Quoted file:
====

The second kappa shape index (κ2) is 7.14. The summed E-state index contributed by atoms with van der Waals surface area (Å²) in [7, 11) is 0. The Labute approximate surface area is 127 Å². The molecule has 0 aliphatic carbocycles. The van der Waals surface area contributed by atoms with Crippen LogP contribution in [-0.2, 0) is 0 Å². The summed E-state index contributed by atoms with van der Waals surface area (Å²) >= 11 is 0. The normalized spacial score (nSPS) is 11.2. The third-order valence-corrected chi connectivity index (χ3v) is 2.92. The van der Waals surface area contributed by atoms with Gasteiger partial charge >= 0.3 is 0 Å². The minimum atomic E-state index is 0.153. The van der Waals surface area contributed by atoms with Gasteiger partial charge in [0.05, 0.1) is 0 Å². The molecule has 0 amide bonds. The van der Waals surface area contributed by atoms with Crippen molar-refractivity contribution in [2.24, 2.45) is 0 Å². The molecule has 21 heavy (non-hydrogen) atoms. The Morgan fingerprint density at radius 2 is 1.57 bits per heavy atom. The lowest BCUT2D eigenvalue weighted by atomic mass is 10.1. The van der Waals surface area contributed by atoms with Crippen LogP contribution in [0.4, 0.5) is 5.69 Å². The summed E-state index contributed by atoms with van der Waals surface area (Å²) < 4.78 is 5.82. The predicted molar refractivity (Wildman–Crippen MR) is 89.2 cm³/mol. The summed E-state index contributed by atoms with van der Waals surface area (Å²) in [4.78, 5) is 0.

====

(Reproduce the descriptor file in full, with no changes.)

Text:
The second kappa shape index (κ2) is 7.14. The summed E-state index contributed by atoms with van der Waals surface area (Å²) in [7, 11) is 0. The Labute approximate surface area is 127 Å². The molecule has 0 aliphatic carbocycles. The van der Waals surface area contributed by atoms with Crippen LogP contribution in [-0.2, 0) is 0 Å². The summed E-state index contributed by atoms with van der Waals surface area (Å²) >= 11 is 0. The normalized spacial score (nSPS) is 11.2. The third-order valence-corrected chi connectivity index (χ3v) is 2.92. The van der Waals surface area contributed by atoms with Gasteiger partial charge >= 0.3 is 0 Å². The minimum atomic E-state index is 0.153. The van der Waals surface area contributed by atoms with Gasteiger partial charge in [0.05, 0.1) is 0 Å². The molecule has 0 amide bonds. The van der Waals surface area contributed by atoms with Crippen molar-refractivity contribution in [2.24, 2.45) is 0 Å². The molecule has 21 heavy (non-hydrogen) atoms. The Morgan fingerprint density at radius 2 is 1.57 bits per heavy atom. The lowest BCUT2D eigenvalue weighted by atomic mass is 10.1. The van der Waals surface area contributed by atoms with Crippen LogP contribution in [0.4, 0.5) is 5.69 Å². The summed E-state index contributed by atoms with van der Waals surface area (Å²) < 4.78 is 5.82. The predicted molar refractivity (Wildman–Crippen MR) is 89.2 cm³/mol. The summed E-state index contributed by atoms with van der Waals surface area (Å²) in [4.78, 5) is 0.